Prime Minister Benjamin Netanyahu’s Likud party would drop to a low it has not been seen in 17 years, and his coalition would plunge to just 46 seats in the 120-member Knesset, if an election were held today, according to an opinion poll published Sunday.
The Channel 13 poll predicted that Likud would fall to 20 seats were elections held now, compared to the 32 it currently holds. The party has not performed that poorly since the 2006 election, when it fell to an all-time low of 12 seats, during the surge of the short-lived centrist Kadima party.
According to the poll, Benny Gantz’s National Union party would become the largest in the Knesset, receiving a whopping 29 seats, more than double the 12 it holds now.
Yair Lapid’s Yesh Atid would receive 21 seats, dropping from the 24 it currently controls, which would push Likud into becoming just the third-largest party in the Knesset.
The combined Religious Zionism-Otzma Yehudit slate would drop from 14 to 11 seats, the poll predicts, and the left-wing Meretz would remain below the electoral threshold and out of the Knesset, while the Palestinian nationalist Balad — which did not make it into the current Knesset — would receive 4 seats.
The Haredi parties would also drop, with a combined 15 seats compared to their current 18, while the Islamist Ra’am would keep 5, the predominantly Arab Hadash-Ta’al would rise one seat to 6, Yisrael Beytenu would drop one seat to 5, and Labor would maintain its 4 seats.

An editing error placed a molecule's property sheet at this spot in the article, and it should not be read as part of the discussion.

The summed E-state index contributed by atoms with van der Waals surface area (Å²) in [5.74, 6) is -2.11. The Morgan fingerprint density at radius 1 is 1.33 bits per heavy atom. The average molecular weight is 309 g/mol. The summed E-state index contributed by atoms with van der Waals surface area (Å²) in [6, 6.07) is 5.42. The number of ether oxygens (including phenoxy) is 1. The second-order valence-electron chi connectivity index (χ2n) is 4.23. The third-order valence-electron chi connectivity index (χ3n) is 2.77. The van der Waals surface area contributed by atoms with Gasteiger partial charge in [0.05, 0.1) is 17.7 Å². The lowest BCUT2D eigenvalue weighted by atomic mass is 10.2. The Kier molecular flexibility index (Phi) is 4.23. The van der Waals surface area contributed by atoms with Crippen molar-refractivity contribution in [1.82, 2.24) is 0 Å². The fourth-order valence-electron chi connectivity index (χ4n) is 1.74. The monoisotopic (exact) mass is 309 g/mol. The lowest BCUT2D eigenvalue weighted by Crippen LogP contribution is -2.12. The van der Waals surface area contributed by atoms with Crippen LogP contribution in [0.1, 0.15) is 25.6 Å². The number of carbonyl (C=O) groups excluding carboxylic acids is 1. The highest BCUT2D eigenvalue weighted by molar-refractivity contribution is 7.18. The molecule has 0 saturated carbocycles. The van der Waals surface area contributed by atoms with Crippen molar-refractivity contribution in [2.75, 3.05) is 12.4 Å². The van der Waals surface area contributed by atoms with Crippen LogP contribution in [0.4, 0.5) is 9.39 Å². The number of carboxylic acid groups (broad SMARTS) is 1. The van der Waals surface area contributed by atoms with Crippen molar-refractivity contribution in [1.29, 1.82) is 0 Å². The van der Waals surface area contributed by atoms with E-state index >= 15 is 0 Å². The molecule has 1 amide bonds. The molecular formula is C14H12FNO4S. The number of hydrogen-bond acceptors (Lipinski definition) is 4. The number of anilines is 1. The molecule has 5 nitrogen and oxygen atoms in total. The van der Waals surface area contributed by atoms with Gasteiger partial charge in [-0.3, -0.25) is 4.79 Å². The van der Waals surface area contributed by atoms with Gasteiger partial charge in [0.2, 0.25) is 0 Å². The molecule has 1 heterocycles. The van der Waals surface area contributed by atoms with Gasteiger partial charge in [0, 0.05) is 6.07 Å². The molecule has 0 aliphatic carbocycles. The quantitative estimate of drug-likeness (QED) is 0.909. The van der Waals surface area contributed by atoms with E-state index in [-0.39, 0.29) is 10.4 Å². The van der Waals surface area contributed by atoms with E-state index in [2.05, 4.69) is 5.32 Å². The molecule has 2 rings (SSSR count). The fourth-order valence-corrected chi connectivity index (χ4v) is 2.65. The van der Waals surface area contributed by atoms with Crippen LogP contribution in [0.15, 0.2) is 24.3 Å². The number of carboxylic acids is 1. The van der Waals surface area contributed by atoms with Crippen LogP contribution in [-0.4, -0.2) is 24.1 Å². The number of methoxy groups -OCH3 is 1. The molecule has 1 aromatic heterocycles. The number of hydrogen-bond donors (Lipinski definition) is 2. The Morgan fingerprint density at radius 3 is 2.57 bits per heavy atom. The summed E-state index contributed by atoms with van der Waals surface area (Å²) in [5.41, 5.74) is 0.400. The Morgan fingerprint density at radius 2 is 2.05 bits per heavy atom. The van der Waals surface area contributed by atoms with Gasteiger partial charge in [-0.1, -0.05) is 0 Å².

Such an outcome would drop the parties in the current coalition to just 46 seats compared to their current 64, and give those in the last government a 64-seat coalition.
Asked what they think of Netanyahu’s performance in office, 71 percent of respondents said he was not doing a good job, compared to just 20% who viewed him favorably.
Just 25% of those polled said they wanted to see Netanyahu’s current government remain in office, while 33% said they would like to go to another election and another 33% said they believed Netanyahu and Gantz should form a unity government.
The poll was carried out by Prof. Camil Fuchs and sampled 699 respondents — 599 Jews and 100 non-Jews with a margin of error of 3.7%, according to Channel 13.
The TV network did not say what day the respondents were polled, leading some to speculate that religious respondents may have been less accessible due to Passover preparations or activities.
Two polls released 10 days ago both predicted that Likud would receive 25 seats, and National Unity would get 23 or 21 seats if an election were held now. Those polls were carried out hours before Netanyahu announced a pause on the highly controversial judicial overhaul legislation.
In general, opinion polls in Israel are considered unreliable, but they do often affect public opinion and drive decision-making among parties ahead of elections.
No elections are set for anytime soon, but the polls could become relevant if the current hard-right coalition — where significant cracks open up from time to time — falls.